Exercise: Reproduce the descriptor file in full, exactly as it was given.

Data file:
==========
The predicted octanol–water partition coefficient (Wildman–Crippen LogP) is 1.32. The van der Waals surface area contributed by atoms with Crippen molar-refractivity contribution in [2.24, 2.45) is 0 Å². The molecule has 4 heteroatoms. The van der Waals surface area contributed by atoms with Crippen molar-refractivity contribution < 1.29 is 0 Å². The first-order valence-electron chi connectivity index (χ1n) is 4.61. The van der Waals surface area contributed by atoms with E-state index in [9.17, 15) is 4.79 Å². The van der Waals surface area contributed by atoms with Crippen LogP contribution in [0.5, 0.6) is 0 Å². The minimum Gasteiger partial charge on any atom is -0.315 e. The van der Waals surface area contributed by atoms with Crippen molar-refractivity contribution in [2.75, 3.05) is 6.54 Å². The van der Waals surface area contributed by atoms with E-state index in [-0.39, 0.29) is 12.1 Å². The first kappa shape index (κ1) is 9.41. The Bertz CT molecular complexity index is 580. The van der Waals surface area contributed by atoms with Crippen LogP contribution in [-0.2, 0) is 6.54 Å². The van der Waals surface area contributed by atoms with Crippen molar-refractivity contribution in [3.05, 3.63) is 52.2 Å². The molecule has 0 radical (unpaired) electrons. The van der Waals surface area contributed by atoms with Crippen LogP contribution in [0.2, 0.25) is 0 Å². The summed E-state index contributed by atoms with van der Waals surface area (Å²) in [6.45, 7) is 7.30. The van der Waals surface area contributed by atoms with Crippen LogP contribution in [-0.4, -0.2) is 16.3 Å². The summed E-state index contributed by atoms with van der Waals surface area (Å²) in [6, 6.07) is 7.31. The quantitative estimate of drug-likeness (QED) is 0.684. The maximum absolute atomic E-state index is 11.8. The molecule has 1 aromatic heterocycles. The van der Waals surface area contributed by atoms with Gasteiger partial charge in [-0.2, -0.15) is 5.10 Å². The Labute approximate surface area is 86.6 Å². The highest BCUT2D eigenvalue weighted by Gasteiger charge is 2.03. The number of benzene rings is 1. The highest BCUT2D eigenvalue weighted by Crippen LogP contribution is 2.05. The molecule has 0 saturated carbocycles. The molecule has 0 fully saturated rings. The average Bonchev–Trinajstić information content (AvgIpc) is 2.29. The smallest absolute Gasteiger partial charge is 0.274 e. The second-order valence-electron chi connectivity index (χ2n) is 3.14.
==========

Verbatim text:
The predicted octanol–water partition coefficient (Wildman–Crippen LogP) is 1.32. The van der Waals surface area contributed by atoms with Crippen molar-refractivity contribution in [2.24, 2.45) is 0 Å². The molecule has 4 heteroatoms. The van der Waals surface area contributed by atoms with Crippen molar-refractivity contribution < 1.29 is 0 Å². The first-order valence-electron chi connectivity index (χ1n) is 4.61. The van der Waals surface area contributed by atoms with E-state index in [9.17, 15) is 4.79 Å². The van der Waals surface area contributed by atoms with Crippen LogP contribution in [0.5, 0.6) is 0 Å². The minimum Gasteiger partial charge on any atom is -0.315 e. The van der Waals surface area contributed by atoms with Crippen molar-refractivity contribution in [2.75, 3.05) is 6.54 Å². The van der Waals surface area contributed by atoms with E-state index in [-0.39, 0.29) is 12.1 Å². The first kappa shape index (κ1) is 9.41. The Bertz CT molecular complexity index is 580. The van der Waals surface area contributed by atoms with Crippen LogP contribution in [-0.2, 0) is 6.54 Å². The van der Waals surface area contributed by atoms with Crippen molar-refractivity contribution in [3.05, 3.63) is 52.2 Å². The molecule has 0 radical (unpaired) electrons. The van der Waals surface area contributed by atoms with Crippen LogP contribution in [0.2, 0.25) is 0 Å². The summed E-state index contributed by atoms with van der Waals surface area (Å²) in [6.45, 7) is 7.30. The van der Waals surface area contributed by atoms with Crippen LogP contribution in [-0.4, -0.2) is 16.3 Å². The summed E-state index contributed by atoms with van der Waals surface area (Å²) in [6, 6.07) is 7.31. The quantitative estimate of drug-likeness (QED) is 0.684. The maximum absolute atomic E-state index is 11.8. The molecule has 1 aromatic heterocycles. The van der Waals surface area contributed by atoms with Gasteiger partial charge in [-0.2, -0.15) is 5.10 Å². The Labute approximate surface area is 86.6 Å². The highest BCUT2D eigenvalue weighted by Gasteiger charge is 2.03. The number of benzene rings is 1. The highest BCUT2D eigenvalue weighted by Crippen LogP contribution is 2.05. The molecule has 0 saturated carbocycles. The molecule has 0 fully saturated rings. The average Bonchev–Trinajstić information content (AvgIpc) is 2.29. The smallest absolute Gasteiger partial charge is 0.274 e. The second-order valence-electron chi connectivity index (χ2n) is 3.14.